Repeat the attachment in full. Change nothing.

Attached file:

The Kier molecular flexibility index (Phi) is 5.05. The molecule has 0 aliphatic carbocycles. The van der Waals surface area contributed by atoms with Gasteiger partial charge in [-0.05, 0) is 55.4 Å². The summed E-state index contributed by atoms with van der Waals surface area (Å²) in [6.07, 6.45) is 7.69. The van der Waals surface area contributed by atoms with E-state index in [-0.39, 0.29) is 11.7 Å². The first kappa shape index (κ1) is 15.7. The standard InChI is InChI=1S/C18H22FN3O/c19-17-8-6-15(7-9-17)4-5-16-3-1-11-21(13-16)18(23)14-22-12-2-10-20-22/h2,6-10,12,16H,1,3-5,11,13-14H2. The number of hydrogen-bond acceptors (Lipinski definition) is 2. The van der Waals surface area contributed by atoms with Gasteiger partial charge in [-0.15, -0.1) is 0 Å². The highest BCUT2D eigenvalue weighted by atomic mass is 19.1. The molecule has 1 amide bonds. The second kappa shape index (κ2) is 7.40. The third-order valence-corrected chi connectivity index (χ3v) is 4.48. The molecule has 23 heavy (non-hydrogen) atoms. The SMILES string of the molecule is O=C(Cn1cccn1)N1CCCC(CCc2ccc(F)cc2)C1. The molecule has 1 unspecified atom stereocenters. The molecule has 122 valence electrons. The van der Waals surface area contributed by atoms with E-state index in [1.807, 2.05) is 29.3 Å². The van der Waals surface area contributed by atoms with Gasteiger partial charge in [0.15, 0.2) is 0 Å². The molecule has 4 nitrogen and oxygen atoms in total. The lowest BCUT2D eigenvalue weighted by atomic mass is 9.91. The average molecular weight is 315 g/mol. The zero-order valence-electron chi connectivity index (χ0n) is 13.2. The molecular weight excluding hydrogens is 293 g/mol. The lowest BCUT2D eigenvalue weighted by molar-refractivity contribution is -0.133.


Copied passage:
The Kier molecular flexibility index (Phi) is 5.05. The molecule has 0 aliphatic carbocycles. The van der Waals surface area contributed by atoms with Gasteiger partial charge in [-0.05, 0) is 55.4 Å². The summed E-state index contributed by atoms with van der Waals surface area (Å²) in [6.07, 6.45) is 7.69. The van der Waals surface area contributed by atoms with E-state index in [-0.39, 0.29) is 11.7 Å². The first kappa shape index (κ1) is 15.7. The standard InChI is InChI=1S/C18H22FN3O/c19-17-8-6-15(7-9-17)4-5-16-3-1-11-21(13-16)18(23)14-22-12-2-10-20-22/h2,6-10,12,16H,1,3-5,11,13-14H2. The number of hydrogen-bond acceptors (Lipinski definition) is 2. The van der Waals surface area contributed by atoms with Gasteiger partial charge in [-0.15, -0.1) is 0 Å². The highest BCUT2D eigenvalue weighted by atomic mass is 19.1. The molecule has 1 amide bonds. The second kappa shape index (κ2) is 7.40. The third-order valence-corrected chi connectivity index (χ3v) is 4.48. The molecule has 23 heavy (non-hydrogen) atoms. The SMILES string of the molecule is O=C(Cn1cccn1)N1CCCC(CCc2ccc(F)cc2)C1. The molecule has 1 unspecified atom stereocenters. The molecule has 122 valence electrons. The van der Waals surface area contributed by atoms with E-state index in [1.807, 2.05) is 29.3 Å². The van der Waals surface area contributed by atoms with Gasteiger partial charge in [0.15, 0.2) is 0 Å². The molecule has 4 nitrogen and oxygen atoms in total. The lowest BCUT2D eigenvalue weighted by atomic mass is 9.91. The average molecular weight is 315 g/mol. The zero-order valence-electron chi connectivity index (χ0n) is 13.2. The molecular weight excluding hydrogens is 293 g/mol. The lowest BCUT2D eigenvalue weighted by molar-refractivity contribution is -0.133.